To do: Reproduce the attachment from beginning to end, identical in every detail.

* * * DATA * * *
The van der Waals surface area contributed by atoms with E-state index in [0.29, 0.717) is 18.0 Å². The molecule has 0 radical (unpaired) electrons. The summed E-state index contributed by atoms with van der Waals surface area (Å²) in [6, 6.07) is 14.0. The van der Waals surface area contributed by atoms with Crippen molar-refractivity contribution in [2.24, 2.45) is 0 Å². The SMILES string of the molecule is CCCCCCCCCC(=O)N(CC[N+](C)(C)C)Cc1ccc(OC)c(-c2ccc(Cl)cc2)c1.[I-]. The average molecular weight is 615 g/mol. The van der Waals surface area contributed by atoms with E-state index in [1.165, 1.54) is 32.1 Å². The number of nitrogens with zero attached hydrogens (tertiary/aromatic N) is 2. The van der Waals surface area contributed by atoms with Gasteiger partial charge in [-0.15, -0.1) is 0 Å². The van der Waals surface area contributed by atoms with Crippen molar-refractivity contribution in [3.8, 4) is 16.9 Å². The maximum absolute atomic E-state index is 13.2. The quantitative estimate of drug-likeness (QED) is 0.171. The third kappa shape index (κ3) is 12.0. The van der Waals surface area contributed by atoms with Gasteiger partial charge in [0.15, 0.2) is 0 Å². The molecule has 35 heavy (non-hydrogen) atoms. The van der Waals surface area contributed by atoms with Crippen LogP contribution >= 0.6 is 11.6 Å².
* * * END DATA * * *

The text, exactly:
The van der Waals surface area contributed by atoms with E-state index in [0.29, 0.717) is 18.0 Å². The molecule has 0 radical (unpaired) electrons. The summed E-state index contributed by atoms with van der Waals surface area (Å²) in [6, 6.07) is 14.0. The van der Waals surface area contributed by atoms with Crippen molar-refractivity contribution in [2.24, 2.45) is 0 Å². The SMILES string of the molecule is CCCCCCCCCC(=O)N(CC[N+](C)(C)C)Cc1ccc(OC)c(-c2ccc(Cl)cc2)c1.[I-]. The average molecular weight is 615 g/mol. The van der Waals surface area contributed by atoms with E-state index in [1.165, 1.54) is 32.1 Å². The number of nitrogens with zero attached hydrogens (tertiary/aromatic N) is 2. The van der Waals surface area contributed by atoms with Gasteiger partial charge in [-0.15, -0.1) is 0 Å². The van der Waals surface area contributed by atoms with Crippen molar-refractivity contribution in [3.8, 4) is 16.9 Å². The maximum absolute atomic E-state index is 13.2. The quantitative estimate of drug-likeness (QED) is 0.171. The third kappa shape index (κ3) is 12.0. The van der Waals surface area contributed by atoms with Gasteiger partial charge in [0.15, 0.2) is 0 Å². The molecule has 35 heavy (non-hydrogen) atoms. The van der Waals surface area contributed by atoms with Crippen LogP contribution >= 0.6 is 11.6 Å².